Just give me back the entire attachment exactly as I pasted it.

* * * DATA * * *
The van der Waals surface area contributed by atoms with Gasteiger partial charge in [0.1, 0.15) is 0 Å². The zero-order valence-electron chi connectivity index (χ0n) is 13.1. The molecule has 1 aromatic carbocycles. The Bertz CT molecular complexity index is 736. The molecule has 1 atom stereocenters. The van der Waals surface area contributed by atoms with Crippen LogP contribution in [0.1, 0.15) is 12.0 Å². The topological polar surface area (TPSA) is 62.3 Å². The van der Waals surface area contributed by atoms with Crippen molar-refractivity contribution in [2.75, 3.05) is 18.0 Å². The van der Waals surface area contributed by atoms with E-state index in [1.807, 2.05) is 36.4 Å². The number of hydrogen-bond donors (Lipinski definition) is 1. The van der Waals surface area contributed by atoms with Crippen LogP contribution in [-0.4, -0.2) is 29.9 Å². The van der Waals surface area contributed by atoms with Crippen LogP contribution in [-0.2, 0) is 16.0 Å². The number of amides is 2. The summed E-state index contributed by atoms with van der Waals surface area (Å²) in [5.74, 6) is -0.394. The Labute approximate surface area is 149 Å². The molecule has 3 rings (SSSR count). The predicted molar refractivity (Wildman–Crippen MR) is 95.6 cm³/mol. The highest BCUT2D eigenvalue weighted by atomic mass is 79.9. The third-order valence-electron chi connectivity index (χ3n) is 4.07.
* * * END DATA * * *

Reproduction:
The van der Waals surface area contributed by atoms with Gasteiger partial charge in [0.1, 0.15) is 0 Å². The zero-order valence-electron chi connectivity index (χ0n) is 13.1. The molecule has 1 aromatic carbocycles. The Bertz CT molecular complexity index is 736. The molecule has 1 atom stereocenters. The van der Waals surface area contributed by atoms with Crippen LogP contribution in [0.1, 0.15) is 12.0 Å². The topological polar surface area (TPSA) is 62.3 Å². The van der Waals surface area contributed by atoms with Crippen molar-refractivity contribution in [2.75, 3.05) is 18.0 Å². The van der Waals surface area contributed by atoms with E-state index in [1.807, 2.05) is 36.4 Å². The number of hydrogen-bond donors (Lipinski definition) is 1. The van der Waals surface area contributed by atoms with Crippen LogP contribution in [-0.4, -0.2) is 29.9 Å². The van der Waals surface area contributed by atoms with Crippen LogP contribution in [-0.2, 0) is 16.0 Å². The number of amides is 2. The summed E-state index contributed by atoms with van der Waals surface area (Å²) in [5.74, 6) is -0.394. The Labute approximate surface area is 149 Å². The molecule has 3 rings (SSSR count). The predicted molar refractivity (Wildman–Crippen MR) is 95.6 cm³/mol. The highest BCUT2D eigenvalue weighted by atomic mass is 79.9. The third-order valence-electron chi connectivity index (χ3n) is 4.07.